# Difference between revisions of "Flat-moon theory"

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In this case a physically-bad assumption (the "flat moon") generates SR-like Lorentz interrelationships that have similar mathematical profundity to those of the special theory. | In this case a physically-bad assumption (the "flat moon") generates SR-like Lorentz interrelationships that have similar mathematical profundity to those of the special theory. | ||

− | No matter how deep these relationships appear, and how absorbing the implications might be for group theory or other fields of higher mathematics, the appearance of this relationship in a theory does not mean that the theory is not still fundamentally wrong in its founding assumptions, or that its ability to reproduce first-degree behaviour means that we "got it right". The appearance of the Lorentz relationship in a theory is no guarantee that the theory is "true". It ''might'' be, it might ''not'' be. To find out which, we need to apply different criteria. | + | No matter how deep these relationships appear, and how absorbing the implications might be for group theory or other fields of higher mathematics, the appearance of this relationship in a theory does not mean that the theory is not still fundamentally wrong in its founding assumptions, or that its ability to reproduce first-degree behaviour means that we "got it right". The appearance of the Lorentz relationship in a theory is no guarantee that the theory is "true". It ''might'' be, it might ''not'' be. To find out which, we need to apply different assesment criteria. |

{{Notes | {{Notes |

## Latest revision as of 15:05, 6 July 2016

**Flat Moon Theory** is a deliberately-perverse demonstration that it is possibel to star from a bad starting-point derive a bad theory, and still end up with the Lorentz relationships – the appearance of Lorentz relationships in a theory is therefore not proof that the theory is not a bad one (no matter how mathematically profound these relationships may appear to be).

## Results of assuming a flat moon

Since the orbit of the Earth's Moon is tidally locked and always presents the same face to us, one can imagine a particularly obstinate computer program analysing the data and deciding that due to the statistical improbability of every picture of the moon showing exactly the same details, that it is simpler to assume that the moon is not a sphere, but a flat disc.

Examining photographs of the disc, we see that its surface features show an apparent distortion effect - while the surface craters appear almost perfectly circular near the disc's centre, craters closer to the rim appear progressively flattened into ellipses as their distance from the centre increases – they appear contracted along the disc's radii. If we analyse pictures of the Moon, we find that for a smallish crater placed at a radial distance [math]r[/math] from the disc centre, with the disc radius beind [math]R[/math], the radial contraction effect is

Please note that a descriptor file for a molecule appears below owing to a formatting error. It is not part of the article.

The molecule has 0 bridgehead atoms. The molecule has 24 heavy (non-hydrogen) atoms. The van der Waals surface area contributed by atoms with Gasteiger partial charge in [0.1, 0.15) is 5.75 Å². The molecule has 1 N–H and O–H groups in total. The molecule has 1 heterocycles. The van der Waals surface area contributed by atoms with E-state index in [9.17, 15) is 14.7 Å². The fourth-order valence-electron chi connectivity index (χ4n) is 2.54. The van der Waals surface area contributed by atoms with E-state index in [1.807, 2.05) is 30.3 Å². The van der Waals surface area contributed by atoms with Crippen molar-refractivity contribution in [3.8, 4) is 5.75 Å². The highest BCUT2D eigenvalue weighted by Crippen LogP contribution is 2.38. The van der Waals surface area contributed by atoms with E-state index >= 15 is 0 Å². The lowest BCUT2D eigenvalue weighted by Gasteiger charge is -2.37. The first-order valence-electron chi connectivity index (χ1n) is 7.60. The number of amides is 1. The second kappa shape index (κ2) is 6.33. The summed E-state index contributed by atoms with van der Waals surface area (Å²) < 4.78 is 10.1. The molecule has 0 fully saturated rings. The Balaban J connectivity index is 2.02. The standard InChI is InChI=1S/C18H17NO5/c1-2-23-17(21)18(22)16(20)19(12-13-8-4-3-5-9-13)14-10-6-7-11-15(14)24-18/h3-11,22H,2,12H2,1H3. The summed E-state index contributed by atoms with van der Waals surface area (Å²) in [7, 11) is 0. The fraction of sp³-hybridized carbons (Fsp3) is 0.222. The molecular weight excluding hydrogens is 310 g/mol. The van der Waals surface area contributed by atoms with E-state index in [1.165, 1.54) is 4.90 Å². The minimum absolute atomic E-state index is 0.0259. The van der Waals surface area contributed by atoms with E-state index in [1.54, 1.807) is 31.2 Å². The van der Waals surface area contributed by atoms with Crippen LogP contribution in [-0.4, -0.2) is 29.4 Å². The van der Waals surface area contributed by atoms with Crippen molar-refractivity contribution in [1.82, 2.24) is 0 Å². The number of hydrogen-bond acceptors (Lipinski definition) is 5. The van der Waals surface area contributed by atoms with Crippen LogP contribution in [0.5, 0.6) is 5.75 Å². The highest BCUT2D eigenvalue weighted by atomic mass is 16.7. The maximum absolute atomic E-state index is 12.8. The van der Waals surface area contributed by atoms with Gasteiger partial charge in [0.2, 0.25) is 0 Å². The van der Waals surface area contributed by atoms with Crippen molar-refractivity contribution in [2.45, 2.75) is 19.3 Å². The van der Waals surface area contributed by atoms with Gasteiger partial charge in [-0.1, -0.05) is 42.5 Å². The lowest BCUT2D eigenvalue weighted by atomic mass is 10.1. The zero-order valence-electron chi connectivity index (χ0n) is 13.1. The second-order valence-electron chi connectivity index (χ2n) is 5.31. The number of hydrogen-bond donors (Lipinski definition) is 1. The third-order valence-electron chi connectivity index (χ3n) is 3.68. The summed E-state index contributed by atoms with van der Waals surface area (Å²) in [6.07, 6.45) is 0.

- [math]{diameter}'/{diameter} = {\left( 1 - \frac{r^2}{R^2} \right)}^\frac{1}{2}[/math]

This is somewhat reminiscent of the Lorentz length-contraction or velocity-rescaling effect of special relativity,

- [math]{value}'/{value} = {\left( 1 - \frac{v^2}{c^2} \right)}^\frac{1}{2}[/math]

, up to and including the existence of a horizon with attendant infinities at [math]r=R[/math]. Since events happening beyond the real spherical horizon could result in visible effects within the disc (an unseen astronaut over the horizon could throw a ball that could land in the visible area), it even includes a sort of counterpart to Hawking radiation.

## The cautionary example of "flat moon" theory

In this case a physically-bad assumption (the "flat moon") generates SR-like Lorentz interrelationships that have similar mathematical profundity to those of the special theory.

No matter how deep these relationships appear, and how absorbing the implications might be for group theory or other fields of higher mathematics, the appearance of this relationship in a theory does not mean that the theory is not still fundamentally wrong in its founding assumptions, or that its ability to reproduce first-degree behaviour means that we "got it right". The appearance of the Lorentz relationship in a theory is no guarantee that the theory is "true". It *might* be, it might *not* be. To find out which, we need to apply different assesment criteria.

## Notes

- The aesthetics of the mathematician and that of the theoretical physicist can be very different. An operation that generates cascading series of correction factors (such as the infinite stream of digits that appears in Pi when we try to compare the diameter and circumference of a circle using integer math) is beautiful and magical, spawns new realms of mathematics and offers deep insights into the nature of the universe. To a physicist, it means that we probably just did something really stupid.
- Where the mathematician is enthralled by mathematical sophistication, the physicist prefers systems and descriptions that are as mundane and uninteresting as possible. They ideally like things to equal "one" ... or perhaps, at a stretch, "two".